Tales from the Trail

West Virginia primary ballot included felon, Virginia’s lacked candidates


A convicted felon not only made West Virginia’s Democratic primary ballot, he won 72,544 – or 41 percent - of votes in the contest against Democratic President Barack Obama, and could receive at least one of the state’s delegates to the Democratic National Convention this summer.

The inmate, Keith Judd, is serving a 17-1/2 year sentence at a federal prison in Texas for making threats at the University of New Mexico in 1999.

Judd’s performance was taken as a sign of deep animosity in West Virginia toward Obama, who was handily defeated in the state’s 2008 primary by Hillary Clinton and lost there by 13 percentage points to Republican John McCain in the general election. Joe Manchin, the state’s former governor who is now a Democratic senator, declined to say on Tuesday whether he had voted for Obama.

On Tuesday, Judd beat Obama in nine of West Virginia’s 55 counties. Republican party officials, aides and strategists emailed and tweeted with glee about Judd’s performance, and the Associated Press headlined its story, “Against Obama, even a jailbird gets some votes.”

The inmate’s performance also highlighted the sharp differences across the country in rules for running for office. While Judd, a convicted felon, made his way onto West Virginia’s ballot, leading Republican presidential candidates Newt Gingrich and Rick Santorum were unable to satisfy the complicated requirements to get onto the ballot to compete in the Republican primary in neighboring Virginia on March 6. 

NRSC eats humble pie over West Virginia “hicky” ad


The National Republican Senatorial Committee at first denied having anything to do with the infamous TV casting call that sought “hicky” actors to pose as West Virginia voters in a Republican campaign ad.

But today, the committee charged with getting Republicans elected to the U.S. Senate, fired one of its TV ad vendors and apologized to West Virginians, saying it had learned the consulting firm in question — Jamestown Associates – was responsible for the remark.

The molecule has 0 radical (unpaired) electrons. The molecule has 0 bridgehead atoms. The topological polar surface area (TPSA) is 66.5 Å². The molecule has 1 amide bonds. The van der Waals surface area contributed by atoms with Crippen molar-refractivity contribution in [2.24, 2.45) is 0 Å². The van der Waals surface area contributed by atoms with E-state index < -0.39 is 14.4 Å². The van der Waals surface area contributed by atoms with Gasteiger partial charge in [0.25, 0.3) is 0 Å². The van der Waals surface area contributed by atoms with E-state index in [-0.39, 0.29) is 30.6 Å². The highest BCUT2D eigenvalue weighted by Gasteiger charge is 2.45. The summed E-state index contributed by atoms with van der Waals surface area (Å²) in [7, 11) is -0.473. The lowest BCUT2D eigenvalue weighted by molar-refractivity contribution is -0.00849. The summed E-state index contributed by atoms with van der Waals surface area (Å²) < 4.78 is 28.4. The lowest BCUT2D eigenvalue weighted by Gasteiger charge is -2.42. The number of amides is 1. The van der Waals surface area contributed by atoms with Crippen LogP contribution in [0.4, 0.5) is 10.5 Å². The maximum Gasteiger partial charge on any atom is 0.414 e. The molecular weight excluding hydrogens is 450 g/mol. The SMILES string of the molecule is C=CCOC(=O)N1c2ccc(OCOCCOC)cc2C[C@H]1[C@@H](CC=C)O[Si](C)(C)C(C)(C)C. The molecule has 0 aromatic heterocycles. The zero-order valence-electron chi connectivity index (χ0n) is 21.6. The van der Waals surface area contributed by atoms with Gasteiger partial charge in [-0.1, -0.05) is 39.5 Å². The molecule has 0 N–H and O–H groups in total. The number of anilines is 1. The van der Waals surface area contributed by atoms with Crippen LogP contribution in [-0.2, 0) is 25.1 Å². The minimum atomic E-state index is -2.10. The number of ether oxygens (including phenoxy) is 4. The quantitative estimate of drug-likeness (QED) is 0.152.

The NRSC also apologized to the Philadelphia talent agent who was falsely blamed for coming up with the word “hicky.”

‘If I could live another 100 years, I’d like to continue in the Senate’ – Robert Byrd

CHARLESTON, W.Va. – It was a sight that would have seemed unimaginable when Senator Robert Byrd was growing up in West Virginia.

On Friday at a memorial service for the longest-serving member of the U.S. Congress, the first black American president paid tribute to a man who in his youth had belonged to the Ku Klux Klan.

OBAMA/It was just a moment in time, but reflected the sweep of social and political change in U.S. history during the 92 years of Byrd’s life.

Senator Byrd’s final poetic moment in the chamber he served


It was a poetic moment for the Senate.

Senator Robert Byrd’s flag-draped casket  was carried into the chamber where he had fiercely protected Senate tradition, rule, and decorum during more than half -a-century of pressing for the needs of his constituents in West Virginia.

His body lay in repose on the Senate floor in front of the wooden desks where he helped shape U.S. history and displayed his oratory skills.

The last time such an honor was bestowed was in 1959, the year that Byrd joined the Senate.

Amid clamor to drop out, Clinton campaigns on

CHARLESTON – While Democrats fret over the lengthy nomination battle and pundits wring their hands over whether Sen. Hillary Clinton should pull out, the candidate is out campaigning as if all those political storm clouds were not hanging over her head.

On Tuesday, as West Virginia voters headed to the polls, Clinton stopped to greet people at an outdoor flower market in Charleston. She was met with enthusiasm, especially from older, white women who have proven to be a pillar of her support.

“West Virginia is behind you, darling,” one woman shouted.

Clinton shook hands, posed for pictures and cooed over babies as shoppers lined up to meet her. Shouts of “She’s here, she’s here” rippled through the market.

Barack Obama, pool shark??

rtr206t4.jpgCHARLESTON, W.Va. – We’ve seen him play basketball, he has been teased mercilessly about his dismal bowling skills and he even pretended to take part in a 400-meter hurdles race at a track meet last week. But pool?

Barack Obama loves it. And he decided to spend part of a 6-hour campaign stop in West Virginia — just one day before the primary election there — playing pool.

“The sign of a misspent youth,” Obama joked as he walked around and eyed the table in the smoky Schultzie’s Billiards in South Charleston.

Hillary the Fighter versus Hillary the Uniter?

boxer.jpgLOUISVILLE, Ky. – As Barack Obama gains momentum in his battle with Hillary Clinton for the Democratic Party’s 2008 presidential nomination, there are signs that the scrappy New York senator’s inner fighter may be giving way to the uniter who will knit the fractured party back together once the bruising nomination process ends. 

But parsing her recent campaign speeches from West Virginia and South Dakota to Oregon and Kentucky, Clinton does not appear ready to give up the fight just yet.  

At a speech late on Friday here, Clinton appeared initially to aim for a conciliatory tone toward Obama, only mentioning her challenger to draw comparisons between women and blacks — two groups that she said had suffered greatly under the original U.S. Constitution written by America’s founders.